One cannot avoid the idea of Derrida’s recurrent confrontation with the colonialist dimensions of culture, his experience of displacement inside and outside Algeria, and his deconstructive practices. There is a suggested link between the decolonization and deconstruction of his proposals as the final determinant of Derrida as a postcolonial theorist. I find Derrida’s attempt to deconstruct apartheid honed through the inheritance of his own experience as a victim of French-colonized Algeria. I argue that Derrida’s gesture in ‘Racism’s Last Word’ is not an attempt to shift the text of apartheid as specifically South African. His gesture is not, as it were, a characteristic denial of the question of complicity by cosmopolitan intellectuals. He reminds us that injustices are not merely actions of the past attached to colonialism or anti-democratic forms such as extreme nationalism. Derrida constantly points out that the ‘remains’ of colonialism can still be found underneath current laws that affect citizens of post-colonial states such as South Africa. The apartheid, whose title has never been translated, is no longer named but its memories remain. The fact that it has never been translated in other languages implies signals of lexical defense, and suggests that the untranslatability of what is named apartheid constitutes “a violent arrest of the mark within the abstract realm of confined separation” (292). Derrida recaps that the symbolic condemnation of apartheid by Western states appears to ‘exhibit’ a verdict without effect, just to conform the “discourse on human rights” (385). There can be no frame to the recognized means of human rights, and the guarantee of their applications, as long as the remains of apartheid persists in today’s laws. Derrida claims that beyond the theo-political discourse, it is imperative to demand another law and another force outside the totality of this present.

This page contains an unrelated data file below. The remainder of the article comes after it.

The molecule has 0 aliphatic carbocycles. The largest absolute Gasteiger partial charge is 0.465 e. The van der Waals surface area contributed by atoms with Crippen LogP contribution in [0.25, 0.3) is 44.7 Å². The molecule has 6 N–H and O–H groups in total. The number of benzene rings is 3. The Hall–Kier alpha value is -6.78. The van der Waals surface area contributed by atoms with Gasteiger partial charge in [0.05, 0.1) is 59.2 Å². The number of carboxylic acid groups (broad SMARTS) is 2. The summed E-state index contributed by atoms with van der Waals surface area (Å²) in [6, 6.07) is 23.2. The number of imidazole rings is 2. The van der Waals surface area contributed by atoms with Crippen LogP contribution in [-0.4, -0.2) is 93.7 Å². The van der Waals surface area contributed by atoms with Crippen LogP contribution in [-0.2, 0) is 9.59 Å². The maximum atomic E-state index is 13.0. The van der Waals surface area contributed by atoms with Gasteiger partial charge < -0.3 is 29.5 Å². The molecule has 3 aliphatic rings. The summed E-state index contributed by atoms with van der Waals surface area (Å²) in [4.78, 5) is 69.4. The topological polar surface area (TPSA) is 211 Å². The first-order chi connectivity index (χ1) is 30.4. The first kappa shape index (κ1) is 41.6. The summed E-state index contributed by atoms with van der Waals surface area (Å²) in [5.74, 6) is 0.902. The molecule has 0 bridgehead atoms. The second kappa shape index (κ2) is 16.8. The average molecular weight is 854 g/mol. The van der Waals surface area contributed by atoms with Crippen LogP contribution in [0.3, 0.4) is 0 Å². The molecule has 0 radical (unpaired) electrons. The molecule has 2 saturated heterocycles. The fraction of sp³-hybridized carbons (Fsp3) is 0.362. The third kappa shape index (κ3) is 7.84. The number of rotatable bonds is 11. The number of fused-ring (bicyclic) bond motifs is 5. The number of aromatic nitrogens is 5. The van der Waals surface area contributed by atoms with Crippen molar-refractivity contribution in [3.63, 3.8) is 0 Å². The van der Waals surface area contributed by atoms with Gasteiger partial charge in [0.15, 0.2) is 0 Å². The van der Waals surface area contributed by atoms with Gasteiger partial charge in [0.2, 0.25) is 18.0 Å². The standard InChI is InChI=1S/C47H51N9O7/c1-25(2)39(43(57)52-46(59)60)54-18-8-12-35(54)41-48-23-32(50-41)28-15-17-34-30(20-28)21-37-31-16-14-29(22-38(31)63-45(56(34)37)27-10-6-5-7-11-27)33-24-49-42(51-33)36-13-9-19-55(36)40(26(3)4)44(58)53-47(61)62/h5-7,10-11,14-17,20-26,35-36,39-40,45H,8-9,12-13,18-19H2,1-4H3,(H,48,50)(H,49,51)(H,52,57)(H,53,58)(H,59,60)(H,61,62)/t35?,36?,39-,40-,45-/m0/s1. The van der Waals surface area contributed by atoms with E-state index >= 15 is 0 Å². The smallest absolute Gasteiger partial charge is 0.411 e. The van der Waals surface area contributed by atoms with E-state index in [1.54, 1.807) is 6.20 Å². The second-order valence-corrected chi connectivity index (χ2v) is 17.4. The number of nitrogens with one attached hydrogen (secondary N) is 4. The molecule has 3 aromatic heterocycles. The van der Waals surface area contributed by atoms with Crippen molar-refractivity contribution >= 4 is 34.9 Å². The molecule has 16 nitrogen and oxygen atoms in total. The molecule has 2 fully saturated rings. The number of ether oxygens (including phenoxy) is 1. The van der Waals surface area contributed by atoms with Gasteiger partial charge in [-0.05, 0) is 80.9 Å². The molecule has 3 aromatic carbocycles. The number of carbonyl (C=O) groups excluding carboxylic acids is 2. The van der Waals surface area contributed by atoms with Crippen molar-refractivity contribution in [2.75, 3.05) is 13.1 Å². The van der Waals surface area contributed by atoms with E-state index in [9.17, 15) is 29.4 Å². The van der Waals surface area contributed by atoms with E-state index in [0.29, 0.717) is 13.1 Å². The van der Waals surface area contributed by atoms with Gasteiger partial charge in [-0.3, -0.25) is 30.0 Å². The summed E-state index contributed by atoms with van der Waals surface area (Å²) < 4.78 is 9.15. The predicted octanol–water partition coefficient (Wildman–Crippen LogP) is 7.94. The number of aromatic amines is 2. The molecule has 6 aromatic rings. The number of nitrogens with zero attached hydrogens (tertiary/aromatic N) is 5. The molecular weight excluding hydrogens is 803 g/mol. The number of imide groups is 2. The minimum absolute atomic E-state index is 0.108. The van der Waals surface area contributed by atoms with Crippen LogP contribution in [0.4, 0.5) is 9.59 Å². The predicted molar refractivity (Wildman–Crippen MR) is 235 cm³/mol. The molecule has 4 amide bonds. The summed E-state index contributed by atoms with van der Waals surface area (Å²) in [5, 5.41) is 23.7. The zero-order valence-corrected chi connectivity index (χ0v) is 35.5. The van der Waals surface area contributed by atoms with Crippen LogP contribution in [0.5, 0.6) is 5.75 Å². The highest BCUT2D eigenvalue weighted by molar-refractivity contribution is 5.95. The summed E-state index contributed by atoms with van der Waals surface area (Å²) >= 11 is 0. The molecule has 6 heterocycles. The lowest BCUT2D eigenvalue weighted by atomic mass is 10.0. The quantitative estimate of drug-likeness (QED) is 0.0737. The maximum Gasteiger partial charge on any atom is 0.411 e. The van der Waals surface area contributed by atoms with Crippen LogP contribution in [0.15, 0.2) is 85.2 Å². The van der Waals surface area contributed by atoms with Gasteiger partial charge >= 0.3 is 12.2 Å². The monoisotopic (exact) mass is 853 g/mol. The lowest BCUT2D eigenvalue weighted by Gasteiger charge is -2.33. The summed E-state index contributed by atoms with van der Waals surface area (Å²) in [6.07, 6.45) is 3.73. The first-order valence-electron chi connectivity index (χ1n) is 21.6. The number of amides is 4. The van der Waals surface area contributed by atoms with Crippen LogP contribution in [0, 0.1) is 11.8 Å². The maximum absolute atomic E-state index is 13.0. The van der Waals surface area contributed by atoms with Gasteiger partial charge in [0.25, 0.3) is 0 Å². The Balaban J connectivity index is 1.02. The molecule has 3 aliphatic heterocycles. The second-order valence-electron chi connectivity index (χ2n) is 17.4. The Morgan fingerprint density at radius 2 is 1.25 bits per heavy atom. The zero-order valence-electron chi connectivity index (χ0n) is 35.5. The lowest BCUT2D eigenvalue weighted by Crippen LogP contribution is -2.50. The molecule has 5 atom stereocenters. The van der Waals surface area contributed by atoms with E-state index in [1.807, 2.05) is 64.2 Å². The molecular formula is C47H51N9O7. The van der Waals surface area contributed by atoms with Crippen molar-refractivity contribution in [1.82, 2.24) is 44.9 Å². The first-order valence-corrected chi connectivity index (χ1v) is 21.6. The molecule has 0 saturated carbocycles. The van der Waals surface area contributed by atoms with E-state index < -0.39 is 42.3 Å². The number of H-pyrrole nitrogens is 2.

Derrida does not offer a personal wish to whether or not the exhibition should succeed. To him, it is what the Exhibition summarizes (with a single stroke) and that must give us something to think, and to act upon. He underlines that only the future will know; if this enterprise wins its final place in South Africa, it “will keep the memory of what will never have been” (386). As mentioned before, I consider that Derrida’s deconstructive reading of the discourse of colonialism demonstrates deconstruction as already in decolonisation. Perhaps the movement of such a reading would, among other things, trace the lines of the discourse and reality of colonialism still alive today in many political, cultural, or theological forms. In his text on apartheid, Derrida calls ‘the totality of its text’ akin to the call of decolonization as a call to justice, and a request for ethical and humane relations with the oppressed in the dismantling of colonialism. In his notes, decolonization could be seen as a ‘model’ for deconstruction. This proposal seems more than symbolic, and knowing Derrida’s Franco-Maghrebian status, we can read between the lines that decolonization and deconstruction somehow meet his history with the Algerian movement for liberation.
Jacques Derrida and Peggy Kamuf, "Racism's Last Word," Critical Inquiry 12, no. 1 (Autumn, 1985): 290-299.
 Jacques Derrida, Of Grammatology (Baltimore: John Hopkins Press, 1976), p. 148.